Bruce Gilden was my original inspiration for getting into street photography. Five years ago his brash New York style seemed so foreign to me an innocent New Zealander and he seemed to capture the characters of New York like no other photographer ever has.
Now that I’ve moved from London to New York to work for Manhattan-based venture capital firm SeedInvest, I’m rediscovering my love of Bruce Gilden’s street photography.
His style of jumping in front of people with a flash is very aggressive, and I’m not sure that I could do it myself, but it certainly does capture some amazing expressions. The slightly surprised looks that he elicits cut through the monotone expressions that people adopt when walking around big cities like New York.
His closeness to the subject and the intensity of the flash often mean that Bruce Gilden captures the slightly ugly side of a person’s expression or outfit. To me, that’s not a bad thing as it captures something more real than the fully put together personas that most New Yorkers try and portray.
His early work work has a totally gritty look to it and he seems to capture the rough essence of New York. Even when he’s not shooting with a flash up close, his work is still uniquely New York. There’s something distinctly New York about the texture and grime that he captures.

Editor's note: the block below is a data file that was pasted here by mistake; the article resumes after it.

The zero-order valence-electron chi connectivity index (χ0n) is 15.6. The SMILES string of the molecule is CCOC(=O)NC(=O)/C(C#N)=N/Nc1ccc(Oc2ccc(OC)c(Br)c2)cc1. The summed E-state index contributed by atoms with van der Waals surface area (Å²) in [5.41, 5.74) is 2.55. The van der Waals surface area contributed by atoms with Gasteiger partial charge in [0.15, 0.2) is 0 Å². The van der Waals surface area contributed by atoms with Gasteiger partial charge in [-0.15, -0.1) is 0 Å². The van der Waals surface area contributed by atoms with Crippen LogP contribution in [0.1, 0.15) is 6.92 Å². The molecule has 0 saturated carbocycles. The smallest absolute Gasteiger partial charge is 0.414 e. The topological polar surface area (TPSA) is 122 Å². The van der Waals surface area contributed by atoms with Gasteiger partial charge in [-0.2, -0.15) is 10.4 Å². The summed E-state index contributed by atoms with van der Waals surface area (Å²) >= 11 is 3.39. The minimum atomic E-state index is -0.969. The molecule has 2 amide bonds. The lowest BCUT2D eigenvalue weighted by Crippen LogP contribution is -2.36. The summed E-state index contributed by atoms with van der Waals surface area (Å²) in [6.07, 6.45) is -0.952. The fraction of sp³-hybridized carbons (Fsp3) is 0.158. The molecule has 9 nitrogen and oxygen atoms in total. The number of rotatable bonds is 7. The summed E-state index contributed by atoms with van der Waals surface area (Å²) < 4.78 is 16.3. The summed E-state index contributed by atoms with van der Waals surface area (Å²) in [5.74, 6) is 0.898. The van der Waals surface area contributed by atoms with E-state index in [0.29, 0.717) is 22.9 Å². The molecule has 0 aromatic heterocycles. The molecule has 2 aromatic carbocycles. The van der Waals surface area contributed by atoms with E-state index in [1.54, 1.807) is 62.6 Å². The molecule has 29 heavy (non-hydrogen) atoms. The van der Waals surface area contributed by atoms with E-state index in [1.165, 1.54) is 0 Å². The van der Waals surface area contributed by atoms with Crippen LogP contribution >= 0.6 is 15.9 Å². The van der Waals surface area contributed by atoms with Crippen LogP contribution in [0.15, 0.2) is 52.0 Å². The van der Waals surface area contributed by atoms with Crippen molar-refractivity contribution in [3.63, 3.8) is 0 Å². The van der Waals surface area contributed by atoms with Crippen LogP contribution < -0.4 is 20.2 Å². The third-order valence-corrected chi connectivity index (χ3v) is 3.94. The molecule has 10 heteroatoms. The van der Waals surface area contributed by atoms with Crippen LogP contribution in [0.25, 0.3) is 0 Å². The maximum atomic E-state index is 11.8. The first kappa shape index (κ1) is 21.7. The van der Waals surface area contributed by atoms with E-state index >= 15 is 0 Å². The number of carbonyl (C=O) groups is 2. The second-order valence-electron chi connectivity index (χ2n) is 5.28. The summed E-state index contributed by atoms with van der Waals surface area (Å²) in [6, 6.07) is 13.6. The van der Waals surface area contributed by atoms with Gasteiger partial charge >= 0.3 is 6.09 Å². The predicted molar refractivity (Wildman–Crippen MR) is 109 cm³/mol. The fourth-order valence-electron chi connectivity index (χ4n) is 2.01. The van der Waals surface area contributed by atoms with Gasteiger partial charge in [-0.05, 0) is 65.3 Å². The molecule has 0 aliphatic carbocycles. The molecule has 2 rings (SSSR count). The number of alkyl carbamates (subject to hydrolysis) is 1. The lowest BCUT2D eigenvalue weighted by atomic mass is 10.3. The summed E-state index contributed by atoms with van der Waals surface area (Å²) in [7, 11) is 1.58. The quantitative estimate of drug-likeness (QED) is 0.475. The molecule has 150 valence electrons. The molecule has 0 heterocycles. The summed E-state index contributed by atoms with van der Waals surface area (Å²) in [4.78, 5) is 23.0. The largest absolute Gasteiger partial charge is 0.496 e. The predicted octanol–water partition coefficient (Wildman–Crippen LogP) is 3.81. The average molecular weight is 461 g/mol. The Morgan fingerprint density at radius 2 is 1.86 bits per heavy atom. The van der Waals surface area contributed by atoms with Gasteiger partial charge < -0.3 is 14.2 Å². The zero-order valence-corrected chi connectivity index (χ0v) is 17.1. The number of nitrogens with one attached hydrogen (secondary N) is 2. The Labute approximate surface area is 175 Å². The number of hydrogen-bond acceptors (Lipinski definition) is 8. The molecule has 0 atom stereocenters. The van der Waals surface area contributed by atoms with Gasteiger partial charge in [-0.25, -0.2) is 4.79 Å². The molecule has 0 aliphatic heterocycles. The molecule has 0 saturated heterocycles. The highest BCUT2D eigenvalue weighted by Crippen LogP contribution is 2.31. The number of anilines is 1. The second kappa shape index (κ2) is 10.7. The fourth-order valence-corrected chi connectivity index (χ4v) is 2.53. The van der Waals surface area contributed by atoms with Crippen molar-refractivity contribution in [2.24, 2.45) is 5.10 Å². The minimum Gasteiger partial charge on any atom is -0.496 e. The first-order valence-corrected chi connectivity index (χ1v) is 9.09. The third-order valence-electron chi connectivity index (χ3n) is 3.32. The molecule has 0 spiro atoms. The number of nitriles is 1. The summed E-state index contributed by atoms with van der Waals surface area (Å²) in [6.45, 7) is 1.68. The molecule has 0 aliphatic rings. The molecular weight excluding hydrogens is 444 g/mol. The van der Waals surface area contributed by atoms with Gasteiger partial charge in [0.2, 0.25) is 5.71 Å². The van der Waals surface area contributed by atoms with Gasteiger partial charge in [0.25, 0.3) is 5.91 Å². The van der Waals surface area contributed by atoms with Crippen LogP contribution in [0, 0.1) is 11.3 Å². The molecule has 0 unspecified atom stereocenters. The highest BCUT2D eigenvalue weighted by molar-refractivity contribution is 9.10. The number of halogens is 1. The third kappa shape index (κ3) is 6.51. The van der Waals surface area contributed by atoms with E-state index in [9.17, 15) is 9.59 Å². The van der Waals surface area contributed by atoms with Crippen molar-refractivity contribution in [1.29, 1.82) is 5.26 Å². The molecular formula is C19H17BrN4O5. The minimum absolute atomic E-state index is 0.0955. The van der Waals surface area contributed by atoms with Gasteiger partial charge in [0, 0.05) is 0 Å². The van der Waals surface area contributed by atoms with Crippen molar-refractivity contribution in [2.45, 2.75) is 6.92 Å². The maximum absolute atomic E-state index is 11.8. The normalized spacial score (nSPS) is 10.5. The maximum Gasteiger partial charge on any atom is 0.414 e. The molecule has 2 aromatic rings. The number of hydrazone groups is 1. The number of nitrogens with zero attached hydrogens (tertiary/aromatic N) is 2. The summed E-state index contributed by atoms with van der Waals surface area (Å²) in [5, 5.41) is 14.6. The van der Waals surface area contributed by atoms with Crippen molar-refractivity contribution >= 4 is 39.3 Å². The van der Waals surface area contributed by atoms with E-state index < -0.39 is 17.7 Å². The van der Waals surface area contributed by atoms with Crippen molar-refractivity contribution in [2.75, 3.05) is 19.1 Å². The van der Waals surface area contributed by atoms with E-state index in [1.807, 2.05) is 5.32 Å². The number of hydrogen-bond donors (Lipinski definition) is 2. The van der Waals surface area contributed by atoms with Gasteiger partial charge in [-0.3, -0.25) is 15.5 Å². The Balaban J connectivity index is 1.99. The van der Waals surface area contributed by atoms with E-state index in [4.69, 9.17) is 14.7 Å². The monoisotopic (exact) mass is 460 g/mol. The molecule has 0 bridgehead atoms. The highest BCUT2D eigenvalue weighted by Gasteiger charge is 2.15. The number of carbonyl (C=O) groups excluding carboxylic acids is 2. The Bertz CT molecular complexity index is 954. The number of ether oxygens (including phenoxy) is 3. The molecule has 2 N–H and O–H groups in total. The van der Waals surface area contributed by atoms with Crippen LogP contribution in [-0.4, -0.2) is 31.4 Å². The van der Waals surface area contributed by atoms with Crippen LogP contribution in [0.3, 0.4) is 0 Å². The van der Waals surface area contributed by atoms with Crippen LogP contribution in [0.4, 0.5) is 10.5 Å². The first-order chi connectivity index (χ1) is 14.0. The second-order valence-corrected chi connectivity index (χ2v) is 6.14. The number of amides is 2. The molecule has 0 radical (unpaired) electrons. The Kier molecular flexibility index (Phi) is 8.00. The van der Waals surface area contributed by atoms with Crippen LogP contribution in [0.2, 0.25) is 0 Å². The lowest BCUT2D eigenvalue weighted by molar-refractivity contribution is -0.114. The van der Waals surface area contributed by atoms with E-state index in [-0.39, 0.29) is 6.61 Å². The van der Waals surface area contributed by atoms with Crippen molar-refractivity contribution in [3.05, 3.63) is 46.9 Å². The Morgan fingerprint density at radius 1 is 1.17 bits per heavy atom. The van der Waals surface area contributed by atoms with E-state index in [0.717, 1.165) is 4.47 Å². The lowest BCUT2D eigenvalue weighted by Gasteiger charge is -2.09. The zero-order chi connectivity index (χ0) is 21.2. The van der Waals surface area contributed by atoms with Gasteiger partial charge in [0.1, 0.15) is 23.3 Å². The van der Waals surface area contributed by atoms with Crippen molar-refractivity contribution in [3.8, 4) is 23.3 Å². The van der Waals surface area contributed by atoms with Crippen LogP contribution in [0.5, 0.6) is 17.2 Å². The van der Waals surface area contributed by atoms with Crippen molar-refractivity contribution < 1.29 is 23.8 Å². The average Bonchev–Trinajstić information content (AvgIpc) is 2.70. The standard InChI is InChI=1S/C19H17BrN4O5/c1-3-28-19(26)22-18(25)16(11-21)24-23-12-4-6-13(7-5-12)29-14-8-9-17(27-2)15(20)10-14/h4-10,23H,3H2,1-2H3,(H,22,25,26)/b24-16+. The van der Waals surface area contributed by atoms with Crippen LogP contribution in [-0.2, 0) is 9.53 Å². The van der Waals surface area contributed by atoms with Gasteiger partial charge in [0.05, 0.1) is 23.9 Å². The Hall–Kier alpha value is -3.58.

He occasionally runs street photography workshops, so I’m going to be keeping an eye out for the chance to learn directly from the master himself.
His new book Face moves away from the “surprise portrait” style into more personal street photography portraits. But this has allowed him to get really up close and personal to capture people who you wouldn’t otherwise see in a studio portrait. Bruce Gilden continues to inspire me to be a better photographer and a better observer of the characters around every corner in New York.
I say this as someone how often argues for the freedom to photograph anyone in public – I am made uncomfortable by Gilden’s images. He created a niche for himself, and I love his pictures from a street photographer’s point of view, but when I contemplate the subjects as fellow humans I consider some to be manipulative and voyeuristic. I do wonder how many of the subjects of his new portraits knew the amount of exposure the images would get and just how they would look too? I’ve come across so called “street photographers” posting on the internet who have posted pictures of vulnerable people with mocking commentary. Were those photos inspired by Gilden?
Photography is neither cruel or kind in itself, photographer’s can be. Just a thought….He used to be a “hero” of mine and his images helped me be confident to get up closer….just that over time, I have found myself wanting to be kinder and I now try to avoid photographing people who might be vulnerable.
Great site. I hope you find the time to post more frequently.